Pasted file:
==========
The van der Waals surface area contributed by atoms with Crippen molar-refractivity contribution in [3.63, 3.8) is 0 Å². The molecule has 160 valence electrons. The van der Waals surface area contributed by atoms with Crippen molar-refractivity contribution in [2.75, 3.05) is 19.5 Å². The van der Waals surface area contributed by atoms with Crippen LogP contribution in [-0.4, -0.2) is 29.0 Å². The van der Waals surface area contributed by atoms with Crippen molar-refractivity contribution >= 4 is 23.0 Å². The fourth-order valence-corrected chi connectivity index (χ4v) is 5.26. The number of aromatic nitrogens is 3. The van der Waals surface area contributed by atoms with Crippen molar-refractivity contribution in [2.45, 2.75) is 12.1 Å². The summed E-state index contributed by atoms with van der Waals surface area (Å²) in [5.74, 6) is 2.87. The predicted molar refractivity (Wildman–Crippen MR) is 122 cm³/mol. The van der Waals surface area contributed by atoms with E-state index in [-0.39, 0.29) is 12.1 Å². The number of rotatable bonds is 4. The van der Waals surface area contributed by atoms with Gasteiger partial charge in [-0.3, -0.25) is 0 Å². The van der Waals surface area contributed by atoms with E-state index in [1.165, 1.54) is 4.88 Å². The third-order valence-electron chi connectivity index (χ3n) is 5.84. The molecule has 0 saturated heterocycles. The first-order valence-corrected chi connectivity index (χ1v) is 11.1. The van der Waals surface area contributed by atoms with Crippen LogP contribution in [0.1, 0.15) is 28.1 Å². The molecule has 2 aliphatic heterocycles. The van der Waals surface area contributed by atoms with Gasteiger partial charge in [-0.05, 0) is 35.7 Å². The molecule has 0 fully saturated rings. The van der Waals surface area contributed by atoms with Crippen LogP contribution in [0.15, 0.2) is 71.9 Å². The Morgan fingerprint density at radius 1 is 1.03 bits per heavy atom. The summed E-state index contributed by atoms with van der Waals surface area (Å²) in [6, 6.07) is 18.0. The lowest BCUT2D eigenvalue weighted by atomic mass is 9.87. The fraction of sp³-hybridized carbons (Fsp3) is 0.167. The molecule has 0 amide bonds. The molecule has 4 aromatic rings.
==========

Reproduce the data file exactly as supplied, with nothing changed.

The van der Waals surface area contributed by atoms with Crippen molar-refractivity contribution in [3.63, 3.8) is 0 Å². The molecule has 160 valence electrons. The van der Waals surface area contributed by atoms with Crippen molar-refractivity contribution in [2.75, 3.05) is 19.5 Å². The van der Waals surface area contributed by atoms with Crippen LogP contribution in [-0.4, -0.2) is 29.0 Å². The van der Waals surface area contributed by atoms with Crippen molar-refractivity contribution >= 4 is 23.0 Å². The fourth-order valence-corrected chi connectivity index (χ4v) is 5.26. The number of aromatic nitrogens is 3. The van der Waals surface area contributed by atoms with Crippen molar-refractivity contribution in [2.45, 2.75) is 12.1 Å². The summed E-state index contributed by atoms with van der Waals surface area (Å²) in [5.74, 6) is 2.87. The predicted molar refractivity (Wildman–Crippen MR) is 122 cm³/mol. The van der Waals surface area contributed by atoms with E-state index in [-0.39, 0.29) is 12.1 Å². The number of rotatable bonds is 4. The van der Waals surface area contributed by atoms with Gasteiger partial charge in [-0.3, -0.25) is 0 Å². The van der Waals surface area contributed by atoms with E-state index in [1.165, 1.54) is 4.88 Å². The third-order valence-electron chi connectivity index (χ3n) is 5.84. The molecule has 0 saturated heterocycles. The first-order valence-corrected chi connectivity index (χ1v) is 11.1. The van der Waals surface area contributed by atoms with Crippen LogP contribution in [0.1, 0.15) is 28.1 Å². The molecule has 2 aliphatic heterocycles. The van der Waals surface area contributed by atoms with Gasteiger partial charge in [-0.05, 0) is 35.7 Å². The molecule has 0 fully saturated rings. The van der Waals surface area contributed by atoms with Crippen LogP contribution in [0.15, 0.2) is 71.9 Å². The Morgan fingerprint density at radius 1 is 1.03 bits per heavy atom. The summed E-state index contributed by atoms with van der Waals surface area (Å²) in [6, 6.07) is 18.0. The lowest BCUT2D eigenvalue weighted by atomic mass is 9.87. The fraction of sp³-hybridized carbons (Fsp3) is 0.167. The molecule has 0 amide bonds. The molecule has 4 aromatic rings.